Is antiquity losing its relevancy in today’s modern society?

Savannah Pinnock, Opinion Editor

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The concept of antiquity is one that often paints an intricate picture of the Ancient World into one’s mind upon hearing it. Without needing a plane ticket, one is conceptually flown to Ancient Greece, Rome and Egypt.

Antiquity is a term that is often attached to our mental concept of refinement and the treasures of the past. This idea of antiquity was beautifully captured in John Keats’ Ode on a Grecian Urn.

In this poem, Keats discussed the immortal and ever living state of things recorded in antiquity.

He subtly argues that present or contemporary experiences are great but those that once were are greater. This idea is easily found when he states “heard melodies are sweet, but those unheard are sweeter” referring to the melodies of the past recorded on the urn.

While many find antiques or antiquated things of a significant value, there are many who feel that they are no longer relevant. With this being said, does something’s older status deem it useless? Is antiquity truly synonymous to irrelevancy?

On a surface level, this question seems to be relatively easy to answer. Depending on who you ask, the answer is either yes or no.

However, on a deeper level, there are a plethora of reasons why one may answer one way or another. One of the primary reasons has to do with one’s perspective. This may seem self evident but it is more than meets the eye.

Ask yourself, on a musical level are you more inclined to listen to older genres or more current genres? Do you constantly feel the need to update your technological devices annually or if it isn’t broken, don’t fix it? Do you have a greater appreciation for the original or the latest?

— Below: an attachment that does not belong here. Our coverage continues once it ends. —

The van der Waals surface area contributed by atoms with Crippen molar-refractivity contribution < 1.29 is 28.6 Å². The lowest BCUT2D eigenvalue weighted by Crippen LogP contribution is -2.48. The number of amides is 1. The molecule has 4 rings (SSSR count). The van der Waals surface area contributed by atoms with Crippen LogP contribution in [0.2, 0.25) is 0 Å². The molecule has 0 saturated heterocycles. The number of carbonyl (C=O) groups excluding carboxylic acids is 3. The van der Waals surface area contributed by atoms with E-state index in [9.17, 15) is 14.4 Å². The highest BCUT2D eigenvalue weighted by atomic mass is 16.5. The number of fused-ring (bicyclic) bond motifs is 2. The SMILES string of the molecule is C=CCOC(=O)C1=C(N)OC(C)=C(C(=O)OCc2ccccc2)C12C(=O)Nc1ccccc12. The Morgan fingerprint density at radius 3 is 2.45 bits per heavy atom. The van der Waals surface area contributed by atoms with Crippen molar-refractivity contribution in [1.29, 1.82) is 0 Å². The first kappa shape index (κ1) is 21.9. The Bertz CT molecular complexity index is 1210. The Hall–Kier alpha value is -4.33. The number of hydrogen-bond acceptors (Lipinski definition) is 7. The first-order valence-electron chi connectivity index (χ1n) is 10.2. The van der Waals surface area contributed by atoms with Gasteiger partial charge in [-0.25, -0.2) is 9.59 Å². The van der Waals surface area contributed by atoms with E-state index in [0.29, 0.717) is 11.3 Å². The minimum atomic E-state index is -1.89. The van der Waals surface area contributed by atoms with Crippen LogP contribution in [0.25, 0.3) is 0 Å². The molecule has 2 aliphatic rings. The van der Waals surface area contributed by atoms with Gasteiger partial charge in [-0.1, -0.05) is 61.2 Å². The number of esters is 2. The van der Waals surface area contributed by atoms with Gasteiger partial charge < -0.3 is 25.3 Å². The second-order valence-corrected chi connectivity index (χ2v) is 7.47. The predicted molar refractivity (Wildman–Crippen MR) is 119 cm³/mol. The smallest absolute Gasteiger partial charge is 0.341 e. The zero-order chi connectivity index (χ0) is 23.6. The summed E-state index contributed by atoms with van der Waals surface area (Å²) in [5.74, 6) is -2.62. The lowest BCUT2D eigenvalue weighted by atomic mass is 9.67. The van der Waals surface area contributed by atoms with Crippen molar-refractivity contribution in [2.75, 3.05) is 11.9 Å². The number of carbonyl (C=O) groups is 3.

The answer to these questions may correlate to whether one finds something older irrelevant or the contrary. So yes, the answer truly depends on the perspective of the person who is answering the question.

However, due to the often high cultured nature of things from antiquity and antiques as a whole, Art adjunct faculty member Mary Steinberg offers her insights on the topic.

As an art connoisseur and artist, Steinberg states that to her antiquity “is something that is Greek, Roman, Middle Ages, anything before the Renaissance.” She also makes it abundantly clear that antiques, relics from the past and older things are undoubtedly relevant.

In reference to antiquity she states,  “is it relevant? Absolutely. You go into the galleries at the Metropolitan and they are filled–it’s very relevant today.”

Her insights on the topic are quite revealing of the importance and relevance of the Ancient World in modern times. It is true that there are a great deal of Museums and expositions that aim to showcase the beauties of the Ancient World.

Although this is true, does this inherent value found in antiquity increase or decrease over time?

According to Steinberg, she believes that it truly depends. “Lesser known artists may have some beautiful pieces that they’ve collected but they’re not in vogue.”

As a result of this, these pieces are irrelevant and obsolete. Steinberg also describes the art world as “fickle” which can easily be extended to our new-obsessed society.

So in answering the question of whether antiquity is synonymous to irrelevancy, it truly depends on who the question is being posed to. Underlying factors such as what our collective society deems as beautiful and its atmosphere may also affect these answers.

However, on a personal level I have a similar perspective to that of Keats. “Beauty is truth, truth beauty, – that is all ye know on earth, and all ye need to know.”

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